Manuel Tolsá

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Bust of Manuel Tolsá, by Martín Soriano

Manuel Tolsá (Enguera, Valencia, Spain, May 4, 1757 – Mexico City, December 24, 1816) was a prolific Neoclassical architect and sculptor in Spain and Mexico.

Biography[edit]

Tolsá studied at the Royal Academy of San Carlos in Valencia and the Royal Academy of San Fernando in Madrid. He was a student of José Puchol in sculpture and of Ribelles, Gascó and Gilabert in architecture. In Spain he was the sculptor of the king's chamber, minister of the Supreme Junta of Commerce, Minting and Mines, and an academic in San Fernando. In 1790 he was named director of sculpture at the recently created Academy of San Carlos in Mexico City. He sailed from Cádiz in February, 1791, bringing with him to New Spain, in accordance with the king's instructions, books, instruments of his profession, and plaster copies of classic sculptures from the Vatican Museum. He married María Luisa de Sanz Téllez Girón y Espinosa in the port of Veracruz.

On his arrival in Mexico City the ayuntamiento (city government) made him supervisor of the drainage and water supply systems of the city and assigned him the tasks of the replanting the Alameda park in the center of the city and the grounds of the coliseum. For these services he did not receive compensation. Thereafter he dedicated himself to the artistic and civil works for which he is now remembered. He also built furniture, made adornments for altars (candelabra, crucifixes, etc.), cast cannons, opened a bathhouse, built coaches and established a kiln. He donated a collection of molds and figures and 300 medals and coins to the Academy of San Carlos.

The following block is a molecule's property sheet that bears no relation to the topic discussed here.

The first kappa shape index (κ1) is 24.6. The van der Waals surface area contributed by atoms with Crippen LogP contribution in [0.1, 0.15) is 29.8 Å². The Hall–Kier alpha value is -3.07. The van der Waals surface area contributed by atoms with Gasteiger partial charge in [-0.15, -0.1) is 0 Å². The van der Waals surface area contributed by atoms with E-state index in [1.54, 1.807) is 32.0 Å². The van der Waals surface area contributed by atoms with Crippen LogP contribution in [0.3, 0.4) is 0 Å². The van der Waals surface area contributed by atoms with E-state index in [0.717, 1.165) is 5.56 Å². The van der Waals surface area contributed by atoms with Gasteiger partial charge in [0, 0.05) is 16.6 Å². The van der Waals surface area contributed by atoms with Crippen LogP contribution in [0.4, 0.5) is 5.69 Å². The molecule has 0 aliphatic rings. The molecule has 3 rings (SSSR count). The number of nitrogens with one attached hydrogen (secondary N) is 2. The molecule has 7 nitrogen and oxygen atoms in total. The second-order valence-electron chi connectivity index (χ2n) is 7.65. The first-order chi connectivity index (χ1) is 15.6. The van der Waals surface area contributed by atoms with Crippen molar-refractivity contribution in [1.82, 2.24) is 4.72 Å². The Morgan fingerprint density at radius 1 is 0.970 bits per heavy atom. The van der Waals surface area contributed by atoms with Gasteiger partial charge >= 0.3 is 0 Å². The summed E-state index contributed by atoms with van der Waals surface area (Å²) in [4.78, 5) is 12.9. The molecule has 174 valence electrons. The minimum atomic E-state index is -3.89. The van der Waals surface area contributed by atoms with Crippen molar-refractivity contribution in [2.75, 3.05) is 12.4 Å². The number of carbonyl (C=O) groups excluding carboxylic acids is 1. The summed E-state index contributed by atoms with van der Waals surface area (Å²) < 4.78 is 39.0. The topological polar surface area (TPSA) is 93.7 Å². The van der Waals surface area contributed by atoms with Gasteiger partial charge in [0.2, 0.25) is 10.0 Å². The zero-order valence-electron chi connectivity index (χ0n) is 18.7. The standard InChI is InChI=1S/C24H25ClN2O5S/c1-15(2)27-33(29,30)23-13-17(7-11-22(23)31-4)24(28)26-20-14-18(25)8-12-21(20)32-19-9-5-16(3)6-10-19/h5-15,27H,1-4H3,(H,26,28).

Tolsá died in 1816 of a gastric ulcer. His remains were interred in the church of Santa Veracruz, and later transferred to San Fernando.

Tolsá's works in Mexico[edit]

  • Conclusion of the work on the Cathedral of Mexico City, including statuary (cupola and facade). This was finished in 1813.
El Caballito on Tacuba avenue
Hospicio Cabañas was declared a World Heritage Site in 1997.
  • Equestrian statue of Charles IV ("El Caballito") (1796–1803; cast on August 4, 1802). Alexander von Humboldt wrote of this statue, "M. Tolsa, professor of sculpture at Mexico, was even able to cast an equestrian statue of King Charles the Fourth; a work which, with the exception of the Marcus Aurelius at Rome, surpasses in beauty and purity of style everything which remains in this way in Europe."[1]
  • The old palace of Buenavista (today the Museum of San Carlos)
  • The palace of the marqués del Apartado, in front of the Templo Mayor, Mexico City (1810). This is where King Ferdinand VII would have stayed if he had arrived in Mexico.
  • Main altar principal of the Cathedral of Puebla and an extant statue of the Virgin in wood, also at Puebla
  • Main altar of the church of Santo Domingo
  • Altar "La Purísima Concepción" in the church of La Profesa
  • Main altar of the Carmelite convent dedicated to San Felipe de Jesús (not extant)
  • The fountain at the beginning of the Camino Real to Toluca — an obelisk and a pyramid (not extant)
  • Bronze statues of Jesus in the Cathedral of Morelia
  • Design of the Neoclassical part of the Church of Loreto
  • Plans of the convent of the Propaganda Fide in Orizaba
  • Unrealized projects for a bull ring, the palace of the governor of Durango, a cemetery, a convent, etc.
Signature

References[edit]

  • "Tolsá, Manuel," Enciclopedia de México, v. 13. Mexico City: 1987.

External links[edit]

  • (Spanish) Short biography, a portrait and a photo of the statue of Charles IV